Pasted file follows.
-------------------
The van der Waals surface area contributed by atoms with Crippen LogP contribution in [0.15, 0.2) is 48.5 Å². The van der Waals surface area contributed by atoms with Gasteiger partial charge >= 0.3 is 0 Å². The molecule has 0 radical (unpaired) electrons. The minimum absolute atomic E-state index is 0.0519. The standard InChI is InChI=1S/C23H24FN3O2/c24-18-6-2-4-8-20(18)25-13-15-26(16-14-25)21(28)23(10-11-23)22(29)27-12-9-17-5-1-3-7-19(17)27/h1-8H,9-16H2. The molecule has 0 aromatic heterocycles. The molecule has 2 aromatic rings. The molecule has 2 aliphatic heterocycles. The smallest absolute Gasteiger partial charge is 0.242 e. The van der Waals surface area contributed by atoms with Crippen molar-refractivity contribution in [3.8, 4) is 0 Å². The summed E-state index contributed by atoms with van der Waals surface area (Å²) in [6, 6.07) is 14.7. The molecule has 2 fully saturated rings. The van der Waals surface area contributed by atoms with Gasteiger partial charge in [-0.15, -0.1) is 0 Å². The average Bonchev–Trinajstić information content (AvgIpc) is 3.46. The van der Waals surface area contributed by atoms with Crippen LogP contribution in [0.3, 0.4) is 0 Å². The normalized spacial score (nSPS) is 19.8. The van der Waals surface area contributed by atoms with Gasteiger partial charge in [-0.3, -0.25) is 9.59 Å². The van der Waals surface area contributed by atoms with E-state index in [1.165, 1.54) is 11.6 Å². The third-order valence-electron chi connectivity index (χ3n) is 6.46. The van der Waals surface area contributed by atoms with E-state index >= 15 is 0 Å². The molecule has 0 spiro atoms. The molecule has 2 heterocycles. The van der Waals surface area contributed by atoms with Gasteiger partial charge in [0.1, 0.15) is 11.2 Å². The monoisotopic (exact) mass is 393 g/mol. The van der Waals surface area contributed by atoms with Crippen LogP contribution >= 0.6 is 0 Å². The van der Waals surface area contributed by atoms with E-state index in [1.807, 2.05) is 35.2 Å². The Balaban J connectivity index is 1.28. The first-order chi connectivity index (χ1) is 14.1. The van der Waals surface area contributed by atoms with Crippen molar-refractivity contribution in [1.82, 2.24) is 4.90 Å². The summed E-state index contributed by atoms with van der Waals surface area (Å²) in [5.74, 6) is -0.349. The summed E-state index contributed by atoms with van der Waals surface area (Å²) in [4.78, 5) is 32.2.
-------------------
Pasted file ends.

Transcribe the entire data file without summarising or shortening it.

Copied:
The van der Waals surface area contributed by atoms with Crippen LogP contribution in [0.15, 0.2) is 48.5 Å². The van der Waals surface area contributed by atoms with Gasteiger partial charge >= 0.3 is 0 Å². The molecule has 0 radical (unpaired) electrons. The minimum absolute atomic E-state index is 0.0519. The standard InChI is InChI=1S/C23H24FN3O2/c24-18-6-2-4-8-20(18)25-13-15-26(16-14-25)21(28)23(10-11-23)22(29)27-12-9-17-5-1-3-7-19(17)27/h1-8H,9-16H2. The molecule has 0 aromatic heterocycles. The molecule has 2 aromatic rings. The molecule has 2 aliphatic heterocycles. The smallest absolute Gasteiger partial charge is 0.242 e. The van der Waals surface area contributed by atoms with Crippen molar-refractivity contribution in [3.8, 4) is 0 Å². The summed E-state index contributed by atoms with van der Waals surface area (Å²) in [6, 6.07) is 14.7. The molecule has 2 fully saturated rings. The van der Waals surface area contributed by atoms with Gasteiger partial charge in [-0.15, -0.1) is 0 Å². The average Bonchev–Trinajstić information content (AvgIpc) is 3.46. The van der Waals surface area contributed by atoms with Crippen LogP contribution in [0.3, 0.4) is 0 Å². The normalized spacial score (nSPS) is 19.8. The van der Waals surface area contributed by atoms with Gasteiger partial charge in [-0.3, -0.25) is 9.59 Å². The van der Waals surface area contributed by atoms with E-state index in [1.165, 1.54) is 11.6 Å². The third-order valence-electron chi connectivity index (χ3n) is 6.46. The van der Waals surface area contributed by atoms with E-state index >= 15 is 0 Å². The molecule has 0 spiro atoms. The molecule has 2 heterocycles. The van der Waals surface area contributed by atoms with Gasteiger partial charge in [0.1, 0.15) is 11.2 Å². The monoisotopic (exact) mass is 393 g/mol. The van der Waals surface area contributed by atoms with Crippen LogP contribution >= 0.6 is 0 Å². The van der Waals surface area contributed by atoms with E-state index in [1.807, 2.05) is 35.2 Å². The Balaban J connectivity index is 1.28. The first-order chi connectivity index (χ1) is 14.1. The van der Waals surface area contributed by atoms with Crippen molar-refractivity contribution in [1.82, 2.24) is 4.90 Å². The summed E-state index contributed by atoms with van der Waals surface area (Å²) in [5.74, 6) is -0.349. The summed E-state index contributed by atoms with van der Waals surface area (Å²) in [4.78, 5) is 32.2.